Friday, 11 January 2008

From Vintage to Illustration.

I am going to take you on a little journey showing how vintage clothing inspires me and my love for embellishment!
The top you see didn't start as a top, it started as a dress from the 1980's, with horrible, stiff lining, super padded shoulders and a lot of beads missing. It just wasn't very nice, but I loved the embellishment and the pattern it formed.
At University, I had a project that required me to make two complete outfits. So, I decided to experiment with something vintage for one of them. I got this evening dress from a vintage fair, but I wasn't sure what to do with it, so when I got it back to my workspace, I put it on a stand, took one look and cut the skirt section off, cut the lining out, and looked at it again. As it was now completely sheer, I thought about utilising another love of mine, embroidery. So, I embroidered through the middle, huge satin stitches into the chiffon, filling it completely, so no sign of bust would be on show. (I also took one layer of shoulder padding out, but decided to keep some in to hold the shape of the top up as the beading and sequins weighed it down.)I restored the missing beads and added paillettes (large disc sequins) vertically across the waistline, which I thought was quite flattering, I also added a few around the elbow as an accent! Although the overall sewing was not the best (you will instantly see faults if you work with clothing!), I do feel that I have improved it, from the original, which I wish I had taken a photo of!

This project also required a fashion show, which is why I wanted something highly embellished, something that would really stand out and sparkle!! .. I made slim georgette trousers to be worn with the top, styled with patent peep toe heels, and short, black leather gloves.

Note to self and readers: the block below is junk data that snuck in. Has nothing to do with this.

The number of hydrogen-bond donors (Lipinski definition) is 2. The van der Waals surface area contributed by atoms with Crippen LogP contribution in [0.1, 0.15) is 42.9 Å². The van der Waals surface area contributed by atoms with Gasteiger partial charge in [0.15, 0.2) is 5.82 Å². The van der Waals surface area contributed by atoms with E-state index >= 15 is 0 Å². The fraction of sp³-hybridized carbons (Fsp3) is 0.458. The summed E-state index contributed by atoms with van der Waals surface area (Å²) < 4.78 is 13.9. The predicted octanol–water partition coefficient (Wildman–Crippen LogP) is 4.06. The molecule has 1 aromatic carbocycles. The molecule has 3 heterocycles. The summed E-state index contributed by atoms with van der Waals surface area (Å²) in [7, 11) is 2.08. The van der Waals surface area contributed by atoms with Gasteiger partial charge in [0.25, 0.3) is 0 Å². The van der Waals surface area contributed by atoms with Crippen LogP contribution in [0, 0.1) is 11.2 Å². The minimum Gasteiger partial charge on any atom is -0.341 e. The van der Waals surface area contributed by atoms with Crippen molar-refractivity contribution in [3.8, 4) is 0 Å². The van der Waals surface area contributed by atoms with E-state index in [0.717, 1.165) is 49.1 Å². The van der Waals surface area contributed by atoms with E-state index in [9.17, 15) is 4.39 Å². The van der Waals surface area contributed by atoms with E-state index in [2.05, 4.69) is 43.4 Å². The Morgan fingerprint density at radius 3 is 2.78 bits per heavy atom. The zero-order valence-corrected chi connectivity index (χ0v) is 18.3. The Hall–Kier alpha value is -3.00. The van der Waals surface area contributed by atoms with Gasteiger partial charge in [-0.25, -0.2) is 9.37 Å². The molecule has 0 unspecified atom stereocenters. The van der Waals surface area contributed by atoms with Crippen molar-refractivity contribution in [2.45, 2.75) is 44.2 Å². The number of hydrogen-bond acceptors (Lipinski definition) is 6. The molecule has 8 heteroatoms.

The second outfit was a dress and I wanted it to be quite elegant, but also sexy, and yes, it had to sparkle too! I bought some sequined georgette fabric, and went about making my idea. It has a draped section which wraps around the neck and fastens with a hook and eye. My favourite part of the dress are the horizontal pleats I constructed for the skirt part, which went all the way round and into a 'v' shape at the front. This was really really hard, the fabric was a killer to sew because of the sequins, and because there are no side seams in the skirt (as the pleat goes all the way round - a very discreet seam is in the front), I had to put a zip that started in the bodice which then went into a dart in the skirt! It was such a pain but I loved the finish result. I didn't want any skin on show, so styled it with thick black tights, a long sleeved black polo neck, long black leather gloves (over the sleeves) and patent peep toe heels. (You can click on the photos to get a bigger image!).. I am contemplating making this to sell in my Etsy shop (with a different fabric!) ... but the thought of attaching a zip into a dart makes me cringe... so I might slightly rework it.So, with all the outfits made, illustrations are needed. Hopefully you have recognised the illustration below, which is an illustration of the above dress. It also reminded me that I attached paillettes onto the shoulder of the dress, so when the model walked, it would flutter and catch the light.These aren't the actual illustrations I did at the time they were needed, these are improved versions. The one thing that all fashion designers need, is a damn good portfolio. Therefore, everyone in my class had to be seen, criticised and told what needed redoing. I had the most amazing fashion illustrator as a mentor, Richard Gray, who has illustrated for numerous fashion houses, one that stands out in my mind is Christian Dior. You must take a look at his online portfolio! The original illustrations I did for this collection were actually quite pathetic in comparison, and I drew the sequins with just little dots. He told me that if I love embellishment, I need to show it, and to become obsessed with it. So, I listened to his words, and drew each sequin, one by one. I was shocked at the outcome, so was he and if I still had the originals to compare, so would you. It was an excruciatingly long process, but now when I'm illustrating, I make sure to really take my time and to 'obsess'. These two illustrations were his favourites. This collection is called 'Obsession', which you could probably see coming and I have now added them to my Etsy shop as ACEOs. (Of course.) Below is a catsuit version of the vintage top which everyone loved, my course leader loved it so much he put it in the University newsletter! So there you have it, how one piece of vintage, can determine an entire collection.
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